The Sudbury Star is the City of Greater Sudbury’s daily newspaper.
Letter to the Editor
Kenora MP Greg Rickford, minister of Science and Technology, with responsibilities for FedNor and the Ring of Fire, was in Greater Sudbury last week to discuss resource development in northwestern Ontario.
Rickford says he wants to push partisan politics aside and begin a process of “thorough consultation”. This new approach from Stephen Harper’s Conservative government is long over due.
The extraction of mineral resources in the remote Ring of Fire represents a multibillion-dollar enterprise, potentially creating thousands of jobs throughout the North. The challenges are significant –but the boost to the North’s economy (and the province) may be worth the investment of public dollars on capital projects, such as a rail or road access.
With comparisons being made between the Ring of Fire and Alberta’s oil sands, it’s no wonder that environmentalists and First Nations communities are wary of runaway development decisions being made by governments without due consideration of future impacts. While bitumen mining in northern Alberta has brought economic growth, it has also created significant social and environmental issues that will likely remain for centuries. To avoid similar negative impacts, a truly comprehensive and consultative environmental assessment process needs to be priority number one.
However, until now, the Conservative government has seemed content to put itself at odds with environmental organizations and First Nations. As a result, the government has needlessly contributed to the delaying development in the Ring of Fire.
Environmentalists and First Nations leaders instigated a judicial review of the federal government’s paper-based environmental assessment process, demanding this precedent-setting project deserves a more robust form of assessment. In part, this review has led Cliffs Natural Resources, the Ohio-based multinational which is seeking to develop its Black Thor deposit in the Ring, to call a temporary halt to its environmental assessment. If a judge rules that the current environmental assessment process is inadequate, Cliffs will need to go back to square one and follow a new process.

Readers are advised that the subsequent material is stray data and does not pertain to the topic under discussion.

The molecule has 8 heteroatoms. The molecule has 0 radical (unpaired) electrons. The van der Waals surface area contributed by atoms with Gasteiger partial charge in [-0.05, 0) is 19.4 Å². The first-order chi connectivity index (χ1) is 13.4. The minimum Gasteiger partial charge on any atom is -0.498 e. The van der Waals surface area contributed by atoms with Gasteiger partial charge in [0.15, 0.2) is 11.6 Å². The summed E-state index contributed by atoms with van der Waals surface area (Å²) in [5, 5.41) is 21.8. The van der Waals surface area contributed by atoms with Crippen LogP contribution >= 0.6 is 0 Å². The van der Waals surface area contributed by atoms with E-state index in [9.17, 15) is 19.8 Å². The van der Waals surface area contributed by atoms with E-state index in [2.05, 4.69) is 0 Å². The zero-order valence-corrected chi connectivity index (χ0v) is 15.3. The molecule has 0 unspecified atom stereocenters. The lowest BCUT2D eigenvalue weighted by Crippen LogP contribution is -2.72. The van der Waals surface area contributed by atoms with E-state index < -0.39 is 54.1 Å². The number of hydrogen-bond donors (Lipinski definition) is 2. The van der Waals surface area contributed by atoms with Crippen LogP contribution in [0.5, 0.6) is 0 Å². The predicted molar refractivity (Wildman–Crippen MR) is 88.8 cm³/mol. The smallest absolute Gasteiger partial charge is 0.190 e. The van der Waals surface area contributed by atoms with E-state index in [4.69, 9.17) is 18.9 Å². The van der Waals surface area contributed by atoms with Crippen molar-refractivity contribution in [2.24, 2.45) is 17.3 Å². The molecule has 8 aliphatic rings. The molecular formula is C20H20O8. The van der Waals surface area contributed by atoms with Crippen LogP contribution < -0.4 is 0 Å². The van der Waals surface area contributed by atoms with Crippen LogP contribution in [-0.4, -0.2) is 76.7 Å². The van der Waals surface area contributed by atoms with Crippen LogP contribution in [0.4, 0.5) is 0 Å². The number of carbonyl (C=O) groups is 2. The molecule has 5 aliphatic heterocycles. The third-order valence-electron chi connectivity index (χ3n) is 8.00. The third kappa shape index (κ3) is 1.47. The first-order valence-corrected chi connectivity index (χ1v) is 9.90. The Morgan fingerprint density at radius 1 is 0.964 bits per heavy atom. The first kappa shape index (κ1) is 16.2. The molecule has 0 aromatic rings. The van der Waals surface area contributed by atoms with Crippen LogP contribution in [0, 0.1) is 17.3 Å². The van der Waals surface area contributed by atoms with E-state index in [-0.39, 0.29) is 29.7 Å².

This spring, the court ruled that the federal government and Cliffs were causing “unnecessary delay” in the judicial review proceedings, after filing failed motions against First Nations participants. This kind of legal bullying is hardly the sort of relationship-building needed to bring diverse stakeholders together to find a way forward.
Clearly, there hasn’t been a lot of co-operation up to this point. There’s simply too much at stake for Northern Ontario if we don’t get this right. We have but one chance to lay the groundwork for how this important mineral development will proceed. The principle of sustainable development must be at the heart development in the Ring of Fire. This includes the sort of “thorough consultation” envisioned now by Rickford.
If the Conservative government is serious about moving forward with the Ring of Fire in a non-partisan and consultative way, they could back up their words with real actions, and require a more thorough and consultative environmental assessment process.
Steve May Greater Sudbury
For the original version, click here: http://www.thesudburystar.com/2013/08/21/feds-should-pursue-stronger-ea-on-ring-of-fire